I recently learned a valuable lesson about query syntax and how SQL Server spatial indexes are used in queries that condition on spatial methods.  The lesson I learned comes down to using 1 or “True” when evaluating a geometry method with Boolean output.

As an example, I may want to use STIntersects() to determine whether two geometry instances intersect with each other.

Using a query such as the following, SQL Server does not use a spatial index on the table.

SELECT TOP 1 A.PolygonA
           , B.PolygonB
FROM dbo.SpatialIndexDemoA AS A
 , dbo.SpatialIndexDemoB AS B
WHERE A.PolygonA.STIntersects(B.PolygonB) = 'True'
ORDER BY A.SpatialIndexDemoAID

However, using the query below with one small change, SQL Server does use the spatial index.

SELECT TOP 1 A.PolygonA
 , B.PolygonB
FROM dbo.SpatialIndexDemoA AS A
 , dbo.SpatialIndexDemoB AS B
WHERE A.PolygonA.STIntersects(B.PolygonB) = 1
ORDER BY A.SpatialIndexDemoAID

Notice the only difference in the two queries is the first one used ‘True’ and the second used 1  in the WHERE clause when determining STIntersects().  Both queries return the same results.  Using ‘True’ is valid syntax.  But using ‘True’ instead of 1 alters the execution plan such that it does not use an available spatial index.

Here is the execution plan of the first query using “True.”  Trust me for now that both tables in the query have a spatial index on their respective geometry fields.  The plan looks simple.  But notice it does not use any spatial indexes.

SpatialIndex_ExecutionPlanNoIndex
Execution Plan – Spatial Index Not Used

Now, here is the execution plan of the second query using 1 in the WHERE clause.  The plan is much more complex, so I’m only showing a portion of it.  But you’ll notice it does, in fact, use a spatial index.

SpatialIndex_ExecutionPlanWithIndex
Execution Plan – Spatial Index Used

When I run the two queries in the same batch, note the relative cost of each query.  In this case, the query not using the spatial index accounted for 96% of the total query cost!

SpatialIndex_BatchExecutionPlan.jpg
Batch Execution Plan – Relative Cost

Of course, I want SQL Server to use the spatial index to improve query performance.

The Lesson Learned

The lesson here is when evaluating geometry methods, SQL Server only uses available spatial indexes if the query uses 1 instead of “True”, “False”, or 0.

This may seem obvious from reading the MSDN documentation.  However, I didn’t realize how much difference using 1 instead of “True” would make.

Spatial Indexes Overview – The “Methods Supported By Spatial Indexes” section describes how to ensure your query will use an available spatial index.

Try it yourself

I’ve developed a brief demo you can use to try this.  The script below creates two tables, each with a geometry data type field and a spatial index on the geometry field.

CREATE TABLE [dbo].[SpatialIndexDemoA]
(
 [SpatialIndexDemoAID] INT NOT NULL IDENTITY(1,1),
 PolygonA GEOMETRY NOT NULL
 CONSTRAINT PK_SpatialIndexDemoAID PRIMARY KEY CLUSTERED (SpatialIndexDemoAID)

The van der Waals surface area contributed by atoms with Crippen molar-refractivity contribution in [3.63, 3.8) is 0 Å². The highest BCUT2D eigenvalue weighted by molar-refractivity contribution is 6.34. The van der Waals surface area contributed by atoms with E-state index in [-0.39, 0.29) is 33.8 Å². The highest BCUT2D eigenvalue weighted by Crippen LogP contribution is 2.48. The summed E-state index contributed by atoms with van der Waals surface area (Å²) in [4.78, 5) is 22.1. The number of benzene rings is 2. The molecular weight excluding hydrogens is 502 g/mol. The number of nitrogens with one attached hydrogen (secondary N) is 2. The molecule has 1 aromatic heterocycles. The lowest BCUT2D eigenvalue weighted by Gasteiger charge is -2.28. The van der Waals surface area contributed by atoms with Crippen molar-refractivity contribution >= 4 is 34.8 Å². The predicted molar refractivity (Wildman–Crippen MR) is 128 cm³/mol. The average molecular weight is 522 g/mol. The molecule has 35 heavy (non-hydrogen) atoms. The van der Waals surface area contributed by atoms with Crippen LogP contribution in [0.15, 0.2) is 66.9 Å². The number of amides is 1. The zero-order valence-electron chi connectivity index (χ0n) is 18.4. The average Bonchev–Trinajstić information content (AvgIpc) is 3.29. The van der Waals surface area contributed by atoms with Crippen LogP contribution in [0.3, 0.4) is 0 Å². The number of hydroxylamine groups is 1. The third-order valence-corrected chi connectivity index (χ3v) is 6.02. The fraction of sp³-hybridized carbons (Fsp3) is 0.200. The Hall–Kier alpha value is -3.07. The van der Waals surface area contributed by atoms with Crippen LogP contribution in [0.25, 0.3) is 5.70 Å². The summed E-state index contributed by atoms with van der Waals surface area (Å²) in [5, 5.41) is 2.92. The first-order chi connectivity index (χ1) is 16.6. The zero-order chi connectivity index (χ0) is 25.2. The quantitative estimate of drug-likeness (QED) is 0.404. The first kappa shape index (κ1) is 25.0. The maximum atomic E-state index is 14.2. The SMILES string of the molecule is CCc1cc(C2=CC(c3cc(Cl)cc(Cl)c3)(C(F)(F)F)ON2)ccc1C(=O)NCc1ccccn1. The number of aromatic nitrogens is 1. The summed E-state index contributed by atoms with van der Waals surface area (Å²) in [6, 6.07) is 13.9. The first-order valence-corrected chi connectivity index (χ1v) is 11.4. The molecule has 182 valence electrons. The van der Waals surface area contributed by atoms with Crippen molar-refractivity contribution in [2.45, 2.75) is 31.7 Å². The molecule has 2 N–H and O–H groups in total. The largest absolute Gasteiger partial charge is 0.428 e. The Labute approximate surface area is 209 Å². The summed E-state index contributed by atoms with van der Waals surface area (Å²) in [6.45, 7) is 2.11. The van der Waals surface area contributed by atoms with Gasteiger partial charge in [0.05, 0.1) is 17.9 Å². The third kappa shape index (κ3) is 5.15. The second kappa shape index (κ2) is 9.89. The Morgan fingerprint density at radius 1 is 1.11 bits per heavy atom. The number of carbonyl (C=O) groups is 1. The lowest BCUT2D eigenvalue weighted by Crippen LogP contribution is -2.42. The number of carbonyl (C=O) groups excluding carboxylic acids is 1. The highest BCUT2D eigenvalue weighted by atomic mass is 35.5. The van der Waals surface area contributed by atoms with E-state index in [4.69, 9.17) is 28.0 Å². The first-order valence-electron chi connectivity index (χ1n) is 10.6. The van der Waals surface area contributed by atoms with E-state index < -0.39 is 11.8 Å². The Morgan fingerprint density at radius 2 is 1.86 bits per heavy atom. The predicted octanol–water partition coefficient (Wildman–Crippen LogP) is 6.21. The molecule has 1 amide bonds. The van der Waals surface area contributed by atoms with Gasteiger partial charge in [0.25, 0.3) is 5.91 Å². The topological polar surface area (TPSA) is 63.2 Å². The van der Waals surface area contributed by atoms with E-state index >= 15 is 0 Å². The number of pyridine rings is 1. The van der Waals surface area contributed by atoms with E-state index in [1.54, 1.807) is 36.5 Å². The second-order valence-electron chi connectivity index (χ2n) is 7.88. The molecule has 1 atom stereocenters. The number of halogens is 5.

)

GO

CREATE SPATIAL INDEX SIndx_SpatialIndexDemoA_PolygonA
 ON SpatialIndexDemoA(PolygonA) 
 WITH ( BOUNDING_BOX = ( xmin=-100, ymin=-100, xmax=100, ymax=100 ) );

GO

CREATE TABLE [dbo].[SpatialIndexDemoB]
(
 [SpatialIndexDemoBID] INT NOT NULL IDENTITY(1,1),
 PolygonB GEOMETRY NOT NULL
 CONSTRAINT PK_SpatialIndexDemoBID PRIMARY KEY CLUSTERED (SpatialIndexDemoBID)
)

GO

CREATE SPATIAL INDEX SIndx_SpatialIndexDemoB_PolygonB
 ON SpatialIndexDemoB(PolygonB) 
 WITH ( BOUNDING_BOX = ( xmin=-100, ymin=-100, xmax=100, ymax=100 ) );

The next script populates the tables with sample data.  I used integer values available in sys.columns to create a point instance at a given X,Y coordinate, then added a buffer around the point to create a shape resembling a circle.

/* Load sample data into SpatialIndexDemoA */
INSERT INTO dbo.SpatialIndexDemoA
(
 PolygonA
)
SELECT TOP 100000 PolygonA = geometry::STGeomFromText('POINT(' + CAST([C1].[precision] AS VARCHAR(5)) + ' ' + CAST([C1].[scale] AS VARCHAR(5)) + ')', 4326).STBuffer([C1].[column_id])
FROM sys.columns AS C1,
 sys.columns AS C2
WHERE [C1].[precision] > 0

/* Load sample data into SpatialIndexDemoB */
INSERT INTO dbo.SpatialIndexDemoB
(
 PolygonB
)
SELECT TOP 100000 PolygonB = geometry::STGeomFromText('POINT(' + CAST([C1].[precision] AS VARCHAR(5)) + ' ' + CAST([C1].[scale] AS VARCHAR(5)) + ')', 4326).STBuffer([C1].[column_id])
FROM sys.columns AS C1,
 sys.columns AS C2
WHERE [C1].[precision] > 0

Use the SELECT queries below to determine the cases in which SQL Server uses a spatial index.

/* 1 */
SELECT TOP 1 A.PolygonA
 , B.PolygonB
FROM dbo.SpatialIndexDemoA AS A
 , dbo.SpatialIndexDemoB AS B
WHERE A.PolygonA.STIntersects(B.PolygonB) = 1
ORDER BY A.SpatialIndexDemoAID

/* 'True' */
SELECT TOP 1 A.PolygonA
 , B.PolygonB
FROM dbo.SpatialIndexDemoA AS A
 , dbo.SpatialIndexDemoB AS B
WHERE A.PolygonA.STIntersects(B.PolygonB) = 'True'
ORDER BY A.SpatialIndexDemoAID

/* <> 1 */
SELECT TOP 1 A.PolygonA
 , B.PolygonB
FROM dbo.SpatialIndexDemoA AS A
 , dbo.SpatialIndexDemoB AS B
WHERE A.PolygonA.STIntersects(B.PolygonB) <> 1
ORDER BY A.SpatialIndexDemoAID

/* 0 */
SELECT TOP 1 A.PolygonA
 , B.PolygonB
FROM dbo.SpatialIndexDemoA AS A
 , dbo.SpatialIndexDemoB AS B
WHERE A.PolygonA.STIntersects(B.PolygonB) = 0
ORDER BY A.SpatialIndexDemoAID

/* False */
SELECT TOP 1 A.PolygonA
 , B.PolygonB
FROM dbo.SpatialIndexDemoA AS A
 , dbo.SpatialIndexDemoB AS B
WHERE A.PolygonA.STIntersects(B.PolygonB) = 'False'
ORDER BY A.SpatialIndexDemoAID

 

 

 

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